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Help with D standard tuning...

Discussion in 'Basses [BG]' started by russpurdy, Jan 5, 2014.

  1. russpurdy

    russpurdy Supporting Member

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    Ok, so I like the extra low notes of D standard and find it easier to sing in that register as well. I also actually like a bit of slack in the strings when using a standard 45-100 set of boomers on my P Bass.

    Here is the question...

    Assuming I stick with the P bass, what can I do to get more clarity and snap when using this tuning? I find that when I lay on the fuzz and even clean my faster runs get muddy when tuned to D. Is it as simple as a heavier set of strings or should I be experimenting with different brands or maybe stainless steel? Different pickups maybe or would that not help get a bit more clarity and snap? We play groovy sludgy rock/metal but as a three piece I want to play a bit more "lead bass" and need some clarity and snap like a guitar would have.
  2. Dave Siff

    Dave Siff Supporting Member

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    Get this set of strings. They're made specifically for DGCF. I used them for years and they're great.
  3. russpurdy

    russpurdy Supporting Member

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    I'll check that out for sure. I'll do a search but can you give me any info on the tone of stainless strings?
  4. Kmonk

    Kmonk

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    Disclosures:
    Endorsing Artist: Fender and Spector, Ampeg, Curt Mangan Strings
    Several manufacturers are making stings for D tuning. Sometimes, adjusting your EQ to add some highs can help. Also, keep in mind that normal hearing ranges from 20 to 20,000 Hz. A low D will be around 36 Hz which is pretty low. Not everyone can hear everything clearly across the frequency spectrum. There are some frequencies which we hear better than others and we all hear things a little differently.
  5. Hamlet7768

    Hamlet7768 Here to chew gum and rock. Still have gum. Supporting Member

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    Much brighter. Also much tenser. If you like a looser tension I would recommend .45-.105 for D tuning steels. I used La Bella steels in that gauge for D for a while and they felt great. I only switched because I changed to my sixer and the strings felt perfect in B standard.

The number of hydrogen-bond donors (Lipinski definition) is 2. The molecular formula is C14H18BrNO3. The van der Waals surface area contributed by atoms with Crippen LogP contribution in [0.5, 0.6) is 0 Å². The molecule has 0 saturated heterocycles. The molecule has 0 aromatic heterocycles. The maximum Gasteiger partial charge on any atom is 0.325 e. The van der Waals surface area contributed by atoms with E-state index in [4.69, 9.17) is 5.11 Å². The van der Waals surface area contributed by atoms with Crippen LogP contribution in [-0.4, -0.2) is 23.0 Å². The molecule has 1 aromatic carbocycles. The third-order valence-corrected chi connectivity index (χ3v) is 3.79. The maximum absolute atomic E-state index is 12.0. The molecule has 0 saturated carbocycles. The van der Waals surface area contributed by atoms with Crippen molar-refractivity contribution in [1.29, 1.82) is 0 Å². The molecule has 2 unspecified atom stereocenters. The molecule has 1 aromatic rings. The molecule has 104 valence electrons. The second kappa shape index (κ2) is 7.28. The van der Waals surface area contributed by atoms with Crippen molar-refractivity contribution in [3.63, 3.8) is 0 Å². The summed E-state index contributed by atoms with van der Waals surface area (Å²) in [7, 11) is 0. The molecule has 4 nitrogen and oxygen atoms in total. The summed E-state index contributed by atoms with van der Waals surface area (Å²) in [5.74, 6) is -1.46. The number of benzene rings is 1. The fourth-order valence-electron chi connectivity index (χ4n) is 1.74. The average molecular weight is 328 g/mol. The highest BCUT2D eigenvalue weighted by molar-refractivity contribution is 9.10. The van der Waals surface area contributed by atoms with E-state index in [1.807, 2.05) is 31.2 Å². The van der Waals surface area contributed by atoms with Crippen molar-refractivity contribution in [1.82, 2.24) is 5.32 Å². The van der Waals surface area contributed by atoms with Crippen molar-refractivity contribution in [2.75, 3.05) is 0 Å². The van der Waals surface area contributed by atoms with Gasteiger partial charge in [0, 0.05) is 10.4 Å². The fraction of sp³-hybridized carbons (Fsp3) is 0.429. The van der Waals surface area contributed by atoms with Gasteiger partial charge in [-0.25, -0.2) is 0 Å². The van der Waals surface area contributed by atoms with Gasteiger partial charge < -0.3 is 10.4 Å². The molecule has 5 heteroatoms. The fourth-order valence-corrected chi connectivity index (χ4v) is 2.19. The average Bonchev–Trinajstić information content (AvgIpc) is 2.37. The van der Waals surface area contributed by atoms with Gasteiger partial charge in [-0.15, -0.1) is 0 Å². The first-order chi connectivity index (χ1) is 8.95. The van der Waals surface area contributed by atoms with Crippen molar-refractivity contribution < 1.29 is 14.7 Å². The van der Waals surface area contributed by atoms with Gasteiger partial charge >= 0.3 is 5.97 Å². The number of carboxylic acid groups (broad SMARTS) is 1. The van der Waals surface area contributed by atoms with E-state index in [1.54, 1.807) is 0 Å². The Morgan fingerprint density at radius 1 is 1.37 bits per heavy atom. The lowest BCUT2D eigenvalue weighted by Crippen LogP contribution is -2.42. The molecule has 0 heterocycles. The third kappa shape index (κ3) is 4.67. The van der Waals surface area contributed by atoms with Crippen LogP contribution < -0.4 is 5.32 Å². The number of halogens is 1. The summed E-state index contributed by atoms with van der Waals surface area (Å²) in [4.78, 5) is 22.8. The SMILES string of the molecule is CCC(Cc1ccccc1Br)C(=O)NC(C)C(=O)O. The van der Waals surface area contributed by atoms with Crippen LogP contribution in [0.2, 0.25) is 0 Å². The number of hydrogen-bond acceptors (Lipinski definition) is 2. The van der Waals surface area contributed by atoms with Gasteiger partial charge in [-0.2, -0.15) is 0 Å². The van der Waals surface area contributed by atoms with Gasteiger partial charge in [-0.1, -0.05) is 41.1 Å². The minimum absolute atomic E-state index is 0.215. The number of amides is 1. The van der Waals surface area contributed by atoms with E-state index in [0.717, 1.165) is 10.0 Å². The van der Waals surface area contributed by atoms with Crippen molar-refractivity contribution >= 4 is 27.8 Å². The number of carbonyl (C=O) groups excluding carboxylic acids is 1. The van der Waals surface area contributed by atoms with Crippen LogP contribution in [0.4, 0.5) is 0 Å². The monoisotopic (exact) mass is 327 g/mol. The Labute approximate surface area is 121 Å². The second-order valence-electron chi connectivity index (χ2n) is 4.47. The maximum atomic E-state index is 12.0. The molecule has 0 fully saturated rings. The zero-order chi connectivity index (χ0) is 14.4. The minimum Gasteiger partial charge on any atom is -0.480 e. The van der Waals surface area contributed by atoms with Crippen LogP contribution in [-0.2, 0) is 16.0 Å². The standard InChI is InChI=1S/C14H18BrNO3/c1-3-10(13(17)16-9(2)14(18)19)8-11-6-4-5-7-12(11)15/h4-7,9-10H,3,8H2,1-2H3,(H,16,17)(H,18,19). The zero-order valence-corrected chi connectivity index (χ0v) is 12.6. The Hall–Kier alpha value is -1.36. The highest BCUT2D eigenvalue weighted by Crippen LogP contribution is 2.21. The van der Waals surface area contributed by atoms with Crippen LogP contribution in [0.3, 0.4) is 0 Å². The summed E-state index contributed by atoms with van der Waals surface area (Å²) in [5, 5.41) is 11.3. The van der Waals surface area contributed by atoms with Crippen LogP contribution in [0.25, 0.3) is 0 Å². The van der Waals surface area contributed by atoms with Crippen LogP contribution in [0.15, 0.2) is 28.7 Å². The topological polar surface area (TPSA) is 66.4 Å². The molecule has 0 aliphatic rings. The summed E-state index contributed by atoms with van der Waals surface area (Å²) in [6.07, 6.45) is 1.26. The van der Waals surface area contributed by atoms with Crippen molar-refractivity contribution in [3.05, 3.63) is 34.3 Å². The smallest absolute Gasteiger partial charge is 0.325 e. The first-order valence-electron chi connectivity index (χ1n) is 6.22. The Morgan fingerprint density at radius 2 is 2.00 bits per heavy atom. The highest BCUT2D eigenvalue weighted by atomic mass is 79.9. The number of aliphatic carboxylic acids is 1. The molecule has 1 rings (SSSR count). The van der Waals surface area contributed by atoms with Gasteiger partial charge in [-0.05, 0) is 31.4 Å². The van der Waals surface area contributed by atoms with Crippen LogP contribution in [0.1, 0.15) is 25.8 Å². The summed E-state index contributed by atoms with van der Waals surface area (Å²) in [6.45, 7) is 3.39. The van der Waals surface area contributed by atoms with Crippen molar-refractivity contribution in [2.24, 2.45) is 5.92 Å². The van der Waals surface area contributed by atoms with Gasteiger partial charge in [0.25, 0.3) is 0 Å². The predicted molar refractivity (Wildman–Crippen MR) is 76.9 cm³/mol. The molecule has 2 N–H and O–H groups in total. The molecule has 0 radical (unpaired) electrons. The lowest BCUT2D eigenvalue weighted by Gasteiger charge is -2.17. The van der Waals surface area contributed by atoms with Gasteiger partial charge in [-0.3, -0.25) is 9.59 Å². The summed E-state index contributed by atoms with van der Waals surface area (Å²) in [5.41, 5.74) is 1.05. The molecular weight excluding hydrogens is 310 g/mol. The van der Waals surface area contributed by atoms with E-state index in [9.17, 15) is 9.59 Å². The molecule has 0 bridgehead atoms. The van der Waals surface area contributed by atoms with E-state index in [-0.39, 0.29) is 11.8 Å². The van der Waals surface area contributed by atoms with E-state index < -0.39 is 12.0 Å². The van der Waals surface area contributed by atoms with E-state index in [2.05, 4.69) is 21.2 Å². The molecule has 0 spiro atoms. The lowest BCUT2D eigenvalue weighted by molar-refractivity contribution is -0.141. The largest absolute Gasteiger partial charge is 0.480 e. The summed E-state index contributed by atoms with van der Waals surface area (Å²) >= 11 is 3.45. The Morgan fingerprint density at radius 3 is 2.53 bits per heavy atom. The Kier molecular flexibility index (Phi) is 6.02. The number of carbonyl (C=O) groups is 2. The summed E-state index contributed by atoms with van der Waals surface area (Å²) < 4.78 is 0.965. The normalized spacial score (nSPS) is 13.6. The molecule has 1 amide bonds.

6. russpurdy

    russpurdy Supporting Member

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    Thanks guys. One bonehead thing I just realized I did was to tune to my guitar player last night. He was accidentally in c# so a half step too low. That could have been why last nights jam seemed particularly muddy (didn't have my tuner with me as it was an impromptu jam) but I'm still going to try those stainless steel strings out and hopefully they will do it for me.
  7. Dave Siff

    Dave Siff Supporting Member

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    Generally speaking, stainless steels are brighter than nickels. But I didn't find this set of La Bellas to be overly harsh. They were also easier on the fingers than other stainless steel strings I've tried.
  8. MaddAnthony_59

    MaddAnthony_59 Supporting Member

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    I have a similar situation. The band I just joined tunes to D, and plays all songs as if they were tuned to E due to the singer's range. And yes, they play Dropped D stuff in Dropped C. To top things off I play a 5-String. I can get around most of the dropped D. er, C stuff by using the B, er, I mean A string. But these are some FLOPPY Strings! Do they make a set of 5-Strings for A-Tuning? I'll search. Currently I'm running a .125 for the Big Fatty, maybe a .135 would be better. I'll try that for now. I have a set I took off of something that are just sitting there.
  9. MaddAnthony_59

    MaddAnthony_59 Supporting Member

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    Hmmm. It seems that DR makes DDT strings for D/4 & A/5 string tunings! Might want to check them out!
  10. Jensby design

    Jensby design

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    :eyebrow: I used a .182 when I tune to the extra low note of D :rolleyes: lightweight :rolleyes:

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